"You think I wanted to hear all that? Based on what she said about your performance, you need to do something." Will, a forty-two-year-old friend of the family and Tucker's assistant, grinned. "Five minutes? Pretty humiliating."
Tucker ground his teeth together. "Thanks for the recap."
He wanted to shout that it had to have been longer than five minutes, even though, technically, he couldn't remember much about the evening. As Nevada had pointed out, he'd been drunk. Not to mention out of his mind, lost in a tempest named Caterina Stoicasescu. Unfortunately, Nevada had also been caught up in the hurricane of Cat's life, however briefly.
"You really blew it," Will offered helpfully. "I thought she had potential."
"She does. I'm not done with her."
Will chortled. "Seriously? You think she'll come work for you now?"
"She wants the job."
"No. She wanted it. Past tense being the key here. Now she knows it means working for you. Hell, Tucker, five minutes?"
"Would you let go of that?"
"I guess I'm going to have to. Still, you were a smart kid, not ugly enough to crack a mirror. I figured some woman somewhere would take pity on you and show you the ropes. Guess I was wrong."
Tucker pointed to the door. "Out."
"Or what? Going to pull my hair?"
Will was still snickering when he limped out of the room.
If it had been anyone else making fun of him, Tucker would have been pissed. But Will was practically family. Barely ten years older than Tucker, Will had been working for Janack Construction since he'd left high school, and Tucker had always thought of him as the older brother he'd never had. Will had quickly moved up the ranks, until an accident six years ago had broken both his legs and fractured his back.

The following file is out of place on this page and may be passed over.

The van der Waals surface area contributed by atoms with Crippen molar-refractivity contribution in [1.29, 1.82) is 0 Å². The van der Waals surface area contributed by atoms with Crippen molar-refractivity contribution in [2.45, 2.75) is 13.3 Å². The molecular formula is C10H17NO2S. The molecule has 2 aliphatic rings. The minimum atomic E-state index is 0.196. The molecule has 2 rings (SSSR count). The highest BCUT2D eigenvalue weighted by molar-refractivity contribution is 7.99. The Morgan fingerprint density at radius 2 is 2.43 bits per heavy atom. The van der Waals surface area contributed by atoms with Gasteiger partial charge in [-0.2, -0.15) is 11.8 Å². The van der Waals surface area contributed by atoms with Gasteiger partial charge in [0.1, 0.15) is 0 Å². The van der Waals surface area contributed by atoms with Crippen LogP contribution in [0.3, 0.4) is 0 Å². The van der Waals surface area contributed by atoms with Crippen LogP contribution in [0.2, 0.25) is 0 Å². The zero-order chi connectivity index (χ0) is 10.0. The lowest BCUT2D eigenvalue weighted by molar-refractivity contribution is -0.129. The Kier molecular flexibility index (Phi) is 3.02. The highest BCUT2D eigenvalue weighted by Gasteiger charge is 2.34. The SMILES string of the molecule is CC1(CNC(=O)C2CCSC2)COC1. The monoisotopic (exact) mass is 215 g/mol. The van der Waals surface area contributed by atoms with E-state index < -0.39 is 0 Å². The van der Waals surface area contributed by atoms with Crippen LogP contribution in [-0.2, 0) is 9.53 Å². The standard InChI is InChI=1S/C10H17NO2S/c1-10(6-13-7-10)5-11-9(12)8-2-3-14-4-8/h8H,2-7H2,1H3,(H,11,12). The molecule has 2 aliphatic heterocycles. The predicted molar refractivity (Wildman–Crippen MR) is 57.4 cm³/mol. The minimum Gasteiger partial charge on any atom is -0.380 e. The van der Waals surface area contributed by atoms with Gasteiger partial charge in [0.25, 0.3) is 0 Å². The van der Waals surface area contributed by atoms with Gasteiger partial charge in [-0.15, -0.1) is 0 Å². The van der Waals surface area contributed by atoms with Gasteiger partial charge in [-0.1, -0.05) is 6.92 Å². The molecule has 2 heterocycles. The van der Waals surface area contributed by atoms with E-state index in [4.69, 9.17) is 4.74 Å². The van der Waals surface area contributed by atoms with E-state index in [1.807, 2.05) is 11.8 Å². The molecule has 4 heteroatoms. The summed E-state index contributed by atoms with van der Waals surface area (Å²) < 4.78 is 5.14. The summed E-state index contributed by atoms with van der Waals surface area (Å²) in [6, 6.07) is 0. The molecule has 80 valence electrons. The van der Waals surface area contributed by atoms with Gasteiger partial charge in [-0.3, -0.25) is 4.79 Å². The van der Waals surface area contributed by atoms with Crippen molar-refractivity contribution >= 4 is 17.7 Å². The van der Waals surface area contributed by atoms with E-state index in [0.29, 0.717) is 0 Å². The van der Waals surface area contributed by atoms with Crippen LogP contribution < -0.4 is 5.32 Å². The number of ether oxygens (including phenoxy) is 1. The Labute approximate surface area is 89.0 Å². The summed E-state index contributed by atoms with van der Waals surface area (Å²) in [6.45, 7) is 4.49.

The company medical insurance had taken care of the bills, and Tucker's father had kept Will on the payroll. Even after a year of healing, Will hadn't been able to go back to working at a site.
Right about then Tucker had started running projects on his own. He'd offered Will the job as his right-hand man and they'd been working together ever since. They were a good team, which was why Tucker was willing to take so much crap from his friend. All of which was interesting, but didn't solve the Nevada problem.
The casino-resort project was huge. The biggest one he'd ever run. He needed a good team in place and Nevada brought a lot to the table. The fact that he knew her and trusted her made him unwilling to let her simply walk away. But how to convince her to let go of the past and come work for him?
As he followed Will out of the conference room, he realized once again the trouble in his life could be traced back to Caterina Stoicasescu. Cat had always been hell on wheels. Those around her had the choice of ducking out of the way or being run over and left broken and bleeding on the side of the road. He'd been run over plenty of times, until he'd realized he was done being a fool for love. The emotion wasn't worth the trouble. Unfortunately, Cat had left him one more mess to clean up.